Full Implementation of MSRB Series 50 Examination. The grace period for municipal advisor representatives and municipal advisor principals that have not passed the Series 50 examination to qualify as a municipal advisor representative or principal will be ending on September 12, 2017. Thereafter, all municipal advisor professionals who either engage in municipal advisory activities or engage in the management or supervision of municipal advisory activities will be required to pass the Series 50. The MSRB has a content outline which specifies eligibility, the structure of the exam, and the regulations to be tested.
Form ADV Technical Amendment Including Wyoming for Mid-Size Advisers. On July 1, 2017, a technical amendment to Form ADV was implemented to reflect a new Wyoming law that now requires investment advisers with $25 million to $100 million in AUM and a principal place of business in Wyoming to register with the state as an investment adviser instead of the SEC. The technical amendment will also appear on Form ADV-W.
Further Updated CRS Guidance Notes. The Cayman Islands Department for International Tax Cooperation (“DITC”) and the Cayman Islands Tax Information Authority (“TIA”) issued further guidance notes on April 13, 2017 for compliance with Automatic Exchange of Information (“AEOI”) obligations. Among some of the more important notes are the following:
- US FATCA notification and reporting deadlines will now parallel the Common Reporting Standard (“CRS”) deadlines. The notification deadline was June 30, 2017, and the reporting deadline will be July 31, 2017.
- The deadline for correcting any FATCA report errors for 2014 and for 2015 will be July 31, 2017.
- CRS reporting must be completed with the CRS XML v1.0 or a manual entry form on the AEOI portal.
We recommend contacting your tax advisors to discuss any potential issues regarding the above updates and deadlines.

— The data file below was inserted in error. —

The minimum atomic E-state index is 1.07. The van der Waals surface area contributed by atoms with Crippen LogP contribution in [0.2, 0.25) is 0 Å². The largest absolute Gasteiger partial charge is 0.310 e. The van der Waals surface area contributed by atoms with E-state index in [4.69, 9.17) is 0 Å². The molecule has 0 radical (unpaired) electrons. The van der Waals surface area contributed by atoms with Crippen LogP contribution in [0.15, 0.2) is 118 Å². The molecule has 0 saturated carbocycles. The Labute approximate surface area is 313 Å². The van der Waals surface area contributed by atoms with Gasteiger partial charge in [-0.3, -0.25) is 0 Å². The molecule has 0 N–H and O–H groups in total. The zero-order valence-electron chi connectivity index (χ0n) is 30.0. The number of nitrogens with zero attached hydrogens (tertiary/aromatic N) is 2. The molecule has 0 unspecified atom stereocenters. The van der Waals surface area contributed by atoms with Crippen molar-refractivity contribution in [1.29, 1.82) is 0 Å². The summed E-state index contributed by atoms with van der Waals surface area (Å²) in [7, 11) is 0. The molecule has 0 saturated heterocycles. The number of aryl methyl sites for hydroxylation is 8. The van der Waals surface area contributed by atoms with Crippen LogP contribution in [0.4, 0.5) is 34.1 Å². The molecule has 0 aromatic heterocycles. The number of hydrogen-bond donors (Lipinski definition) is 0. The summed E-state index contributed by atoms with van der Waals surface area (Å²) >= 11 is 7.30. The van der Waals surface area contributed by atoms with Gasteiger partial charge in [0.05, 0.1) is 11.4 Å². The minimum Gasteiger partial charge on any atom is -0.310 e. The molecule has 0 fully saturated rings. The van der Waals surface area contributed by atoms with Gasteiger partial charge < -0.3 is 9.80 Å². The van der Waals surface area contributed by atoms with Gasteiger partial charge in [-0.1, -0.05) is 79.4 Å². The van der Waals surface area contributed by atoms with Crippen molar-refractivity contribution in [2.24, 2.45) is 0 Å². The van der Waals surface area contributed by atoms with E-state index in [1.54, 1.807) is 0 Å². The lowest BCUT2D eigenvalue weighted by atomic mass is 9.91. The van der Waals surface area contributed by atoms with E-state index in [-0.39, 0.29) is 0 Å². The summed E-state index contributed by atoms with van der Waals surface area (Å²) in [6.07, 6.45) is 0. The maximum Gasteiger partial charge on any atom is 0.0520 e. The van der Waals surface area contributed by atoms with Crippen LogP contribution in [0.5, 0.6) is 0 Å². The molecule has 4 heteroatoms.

Compliance Calendar. As you plan your regulatory compliance timeline for the coming months, please keep the following dates in mind:
Deadline – Filing
- July 15, 2017 – Quarterly Form PF due for large liquidity fund advisers (if applicable).
- July 30, 2017 – Collect quarterly reports from access persons for their personal securities transactions.
- August 14, 2017 – Form 13F filing (advisers managing $100 million in 13F Securities).
- August 29, 2017 – Quarterly Form PF due for large hedge fund advisers (if applicable).
- September 30, 2017 – Review transactions and assess whether Form 13H needs to be amended.
- October 2017 – Revised Form ADV 1A goes into effect for advisers filing an initial ADV or an annual updating amendment.
- October 16, 2017 – Quarterly Form PF due for large liquidity fund advisers (if applicable).
- November 14, 2017 – Form 13F filing (advisers managing $100 million in 13F Securities).
- November 29, 2017 – Quarterly Form PF due for large hedge fund advisers (if applicable).
- Ongoing – Amendment due on or before anniversary date of prior Form D filing(s), or for material changes.
- Ongoing – Due on or before anniversary date, and promptly when material information changes
Please contact us with any questions or for assistance with any compliance, registration or planning issues on any of the above topics.
Karl Cole-Frieman, Bart Mallon & Lilly Palmer
Bart Mallon is a founding partner of Cole-Frieman & Mallon LLP. Mr. Mallon can be reached directly at 415-868-5345.